I won’t be drinking Sangria again for a while!

So that, then, brings us round to Tarifa, on the Costa de la Luz, which stretches from Tarifa to Cadiz, where we have been for the last few days.  This coastline is a complete contrast to the Costa del Sol.  It’s relatively undeveloped, backed by rolling green hills, with some beautiful beaches……..and plenty of wind!  Saturday and Sunday were glorious, weather wise, with temperatures up to the low twenties and a nice breeze that brought out probably in the region of 300 kite surfers.  It was quite a sight stretching across the 7km of Tarifa’s beach.

Tarifa beach.

We were able to walk into Tarifa town at low tide along the beach and then returned over a boardwalk and some scrubland when the tide had advanced up the beach filling a lagoon which prevented us from retracing our steps.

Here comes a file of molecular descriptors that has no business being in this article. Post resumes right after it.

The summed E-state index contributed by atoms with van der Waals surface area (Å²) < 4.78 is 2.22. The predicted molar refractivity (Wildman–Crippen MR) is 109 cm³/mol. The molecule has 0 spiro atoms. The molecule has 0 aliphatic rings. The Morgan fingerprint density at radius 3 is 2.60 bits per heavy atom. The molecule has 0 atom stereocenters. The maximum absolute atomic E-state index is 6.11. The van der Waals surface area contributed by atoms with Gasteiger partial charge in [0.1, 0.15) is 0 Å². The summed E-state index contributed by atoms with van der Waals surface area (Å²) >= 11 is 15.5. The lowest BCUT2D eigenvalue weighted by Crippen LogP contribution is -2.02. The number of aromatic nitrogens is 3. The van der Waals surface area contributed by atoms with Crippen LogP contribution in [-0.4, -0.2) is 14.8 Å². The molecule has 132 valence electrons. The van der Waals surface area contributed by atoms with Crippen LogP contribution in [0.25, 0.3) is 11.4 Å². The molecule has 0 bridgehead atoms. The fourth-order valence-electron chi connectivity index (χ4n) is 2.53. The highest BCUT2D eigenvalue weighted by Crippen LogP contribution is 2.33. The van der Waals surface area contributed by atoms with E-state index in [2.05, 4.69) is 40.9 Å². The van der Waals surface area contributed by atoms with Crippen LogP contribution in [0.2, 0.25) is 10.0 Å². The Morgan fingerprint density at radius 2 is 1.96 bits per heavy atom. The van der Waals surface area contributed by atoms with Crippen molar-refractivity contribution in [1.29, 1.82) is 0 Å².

Tarifa old town.

We drove 10km up the coast to visit Bolonia which has a beautiful beach and the remains of a Roman settlement.

Bolonia beach.

We met another British couple there, John and Sheila, who are doing a similar trip to us and invited us in for coffee where we exchanged stories on our experiences so far.  It’s always nice to chat to other people who are doing a similar thing, renting out their house, getting rid of most of their stuff and seeing where the road takes them,  just to confirm we’re not completely nuts choosing this lifestyle!

Trust me when I say this thing was the size of a small dog (well maybe a gerbil)!